Tough new EU rules aim to ramp up data breach protection

By Marianne Curphey

It seems consumers' personal information is more at risk than ever from identity thieves, with every week bringing news of another data breach somewhere. Though security technology is constantly advancing, hacking technology is advancing, too. But businesses will soon have new incentives to get one step ahead of thieves.

Starting December 2017, new rules will apply across EU member countries stating that businesses could face up to €1 million in fines if they fail to protect consumers from data breaches. Under the new rules, companies must report data breaches to their national Data Protection Authority (DPA) within 72 hours. In the UK the national DPA is the Information Commissioner's Office.

Businesses must also name a data protection officer, and have a plan in place for avoiding a breach and handling one after the fact. Brian Kinch, a senior partner at FICO, says the regulations aim to ensure information is encrypted and stored in a way that does not allow it to be compromised. FICO is a US-based software company that specialises in global fraud

Why is the new protocol important?
"The introduction of EU Data Protection Regulation, expected to come fully into force within the next three years, will fundamentally and dramatically alter the data breach landscape," Amir Goshtai, managing director of
affinity at Experian Consumer Services, said in a statement.

According to research from credit bureau Experian, almost a fifth of UK companies lost confidential information in at least one breach between
2013 and 2015, and 57% of those affected experienced multiple breaches.

Data breaches happen simply because organisations have failed to
maintain adequate security in three areas: people, processes and technology, according to John Greenwood. Greenwood is a fraud prevention expert and marketing director of Compliance3, a consultancy that helps eradicate payment card and personal data fraud in business contact centres.

"People are the weakest link," Greenwood says. "Most breaches occur because people have not followed policies set by their employer and their employer has not focused enough, at the most senior level, to implement and maintain robust security and compliance policies."

The Experian research predicts that the risks of data breaches will continue to increase rapidly, and that repercussions will become more serious over the next few years. Those repercussions include not only lost business costs, but also business reputation: 63% of those asked in the Experian study said they would cease business with an organisation if their personal information was compromised.

"For companies, the biggest impact might be reputation, rather than financial, says Mark Prior-Egerton, solutions marketing manager at the The Logic Group, one of Europe's largest payment and loyalty specialists and part of Barclaycard. "There is an immediate financial cost in terms of fines but the financial cost of reputational damage is potentially greater as it is longer lasting."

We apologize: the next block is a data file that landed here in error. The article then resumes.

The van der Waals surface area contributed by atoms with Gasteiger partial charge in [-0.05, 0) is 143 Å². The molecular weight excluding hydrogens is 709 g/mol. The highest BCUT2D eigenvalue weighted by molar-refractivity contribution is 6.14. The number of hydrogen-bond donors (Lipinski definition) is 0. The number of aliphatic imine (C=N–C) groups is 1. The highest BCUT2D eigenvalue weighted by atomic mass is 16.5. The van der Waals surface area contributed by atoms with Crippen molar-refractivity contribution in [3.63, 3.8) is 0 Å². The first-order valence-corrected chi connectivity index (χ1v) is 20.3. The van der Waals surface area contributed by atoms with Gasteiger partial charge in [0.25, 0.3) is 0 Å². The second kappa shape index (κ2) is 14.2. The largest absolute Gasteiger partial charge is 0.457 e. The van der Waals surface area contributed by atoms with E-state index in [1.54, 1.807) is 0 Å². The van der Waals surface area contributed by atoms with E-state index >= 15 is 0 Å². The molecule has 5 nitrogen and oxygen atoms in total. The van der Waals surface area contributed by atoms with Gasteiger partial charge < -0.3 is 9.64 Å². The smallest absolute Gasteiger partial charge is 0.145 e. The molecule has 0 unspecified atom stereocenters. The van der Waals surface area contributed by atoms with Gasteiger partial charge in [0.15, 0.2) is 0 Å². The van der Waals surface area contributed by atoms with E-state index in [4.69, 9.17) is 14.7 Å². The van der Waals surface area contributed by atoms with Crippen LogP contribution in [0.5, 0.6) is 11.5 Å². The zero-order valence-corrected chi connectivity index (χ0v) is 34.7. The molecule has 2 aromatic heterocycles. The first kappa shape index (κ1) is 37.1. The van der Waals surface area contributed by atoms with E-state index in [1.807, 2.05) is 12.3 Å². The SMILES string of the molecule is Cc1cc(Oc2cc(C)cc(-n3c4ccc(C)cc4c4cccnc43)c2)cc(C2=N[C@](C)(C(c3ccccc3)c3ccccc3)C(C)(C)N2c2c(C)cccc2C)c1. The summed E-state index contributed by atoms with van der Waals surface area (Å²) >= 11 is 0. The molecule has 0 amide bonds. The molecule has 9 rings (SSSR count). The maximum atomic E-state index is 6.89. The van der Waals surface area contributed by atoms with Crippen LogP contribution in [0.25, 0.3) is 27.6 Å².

Reporting a lax company
Because the rules are new for everyone, determining whether a company is doing all it can to protect your information can be a bit murky. But there are a few things you can look for.

According to Kinch, it's acceptable for some companies to store at least a few of your details. For instance, if you buy insurance and want to create a continuous authority to keep your payments renewing, the insurance company will need to keep some of your financial data on file. The same is true with some digital wallets, he says. However, it should not happen with retailers selling clothes or other non-recurring items.

"There are certain tell-tale signs for consumers which demonstrate that there might be potential problems with security," says Kinch. "For example, if you [buy] an item with a clothing retailer and then ... go back to their website a few months later to buy something else [and] find all your financial details [are] automatically populated by the retailer, including expiry date and security code, that indicates that they are probably not fulfilling their care requirements."

Greenwood says under the new rules, companies will have to be accurate and explicit about what they do with customer data, and they'll need to be able to present this information to their customers on demand.

If you feel a company isn't complying with the regulations, you can complain to the Information Commissioner's Office. There is a standard letter template available to help customers make a formal complaint. You can also check if the organisation is registered under the Data Protection Act. Then the ICO will tell you whether you have a basis for making a claim.

See related: Small businesses especially vulnerable to data breaches, Some US companies fail to comply with UK privacy rules

Published: 27 July 2015